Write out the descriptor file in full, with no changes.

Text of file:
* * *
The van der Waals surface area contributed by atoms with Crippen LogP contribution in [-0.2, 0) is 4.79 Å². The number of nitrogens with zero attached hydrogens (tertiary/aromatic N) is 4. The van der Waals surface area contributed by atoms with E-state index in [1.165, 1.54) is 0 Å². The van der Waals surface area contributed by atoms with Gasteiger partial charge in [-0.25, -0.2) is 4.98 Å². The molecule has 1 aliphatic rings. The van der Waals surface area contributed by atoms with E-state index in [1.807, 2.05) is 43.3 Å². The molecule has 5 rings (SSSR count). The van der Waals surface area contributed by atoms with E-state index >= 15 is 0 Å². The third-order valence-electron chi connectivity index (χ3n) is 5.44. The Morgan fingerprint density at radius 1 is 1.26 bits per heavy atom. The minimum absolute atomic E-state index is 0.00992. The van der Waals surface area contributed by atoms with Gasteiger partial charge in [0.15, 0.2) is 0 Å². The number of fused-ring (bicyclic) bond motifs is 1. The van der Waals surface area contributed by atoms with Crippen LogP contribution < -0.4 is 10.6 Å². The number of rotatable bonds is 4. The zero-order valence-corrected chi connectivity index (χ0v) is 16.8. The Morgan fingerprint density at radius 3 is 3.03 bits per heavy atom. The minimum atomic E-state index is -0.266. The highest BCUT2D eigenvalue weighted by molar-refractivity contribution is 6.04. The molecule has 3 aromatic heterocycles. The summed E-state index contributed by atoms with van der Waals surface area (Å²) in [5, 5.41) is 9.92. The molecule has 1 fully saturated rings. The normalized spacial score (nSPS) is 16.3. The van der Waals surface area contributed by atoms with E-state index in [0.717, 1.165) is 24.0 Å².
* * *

The van der Waals surface area contributed by atoms with Crippen LogP contribution in [-0.2, 0) is 4.79 Å². The number of nitrogens with zero attached hydrogens (tertiary/aromatic N) is 4. The van der Waals surface area contributed by atoms with E-state index in [1.165, 1.54) is 0 Å². The van der Waals surface area contributed by atoms with Gasteiger partial charge in [-0.25, -0.2) is 4.98 Å². The molecule has 1 aliphatic rings. The van der Waals surface area contributed by atoms with E-state index in [1.807, 2.05) is 43.3 Å². The molecule has 5 rings (SSSR count). The van der Waals surface area contributed by atoms with E-state index >= 15 is 0 Å². The third-order valence-electron chi connectivity index (χ3n) is 5.44. The Morgan fingerprint density at radius 1 is 1.26 bits per heavy atom. The minimum absolute atomic E-state index is 0.00992. The van der Waals surface area contributed by atoms with Gasteiger partial charge in [0.15, 0.2) is 0 Å². The number of fused-ring (bicyclic) bond motifs is 1. The van der Waals surface area contributed by atoms with Crippen LogP contribution < -0.4 is 10.6 Å². The number of rotatable bonds is 4. The zero-order valence-corrected chi connectivity index (χ0v) is 16.8. The Morgan fingerprint density at radius 3 is 3.03 bits per heavy atom. The minimum atomic E-state index is -0.266. The highest BCUT2D eigenvalue weighted by molar-refractivity contribution is 6.04. The molecule has 3 aromatic heterocycles. The summed E-state index contributed by atoms with van der Waals surface area (Å²) in [5, 5.41) is 9.92. The molecule has 1 fully saturated rings. The normalized spacial score (nSPS) is 16.3. The van der Waals surface area contributed by atoms with E-state index in [0.717, 1.165) is 24.0 Å².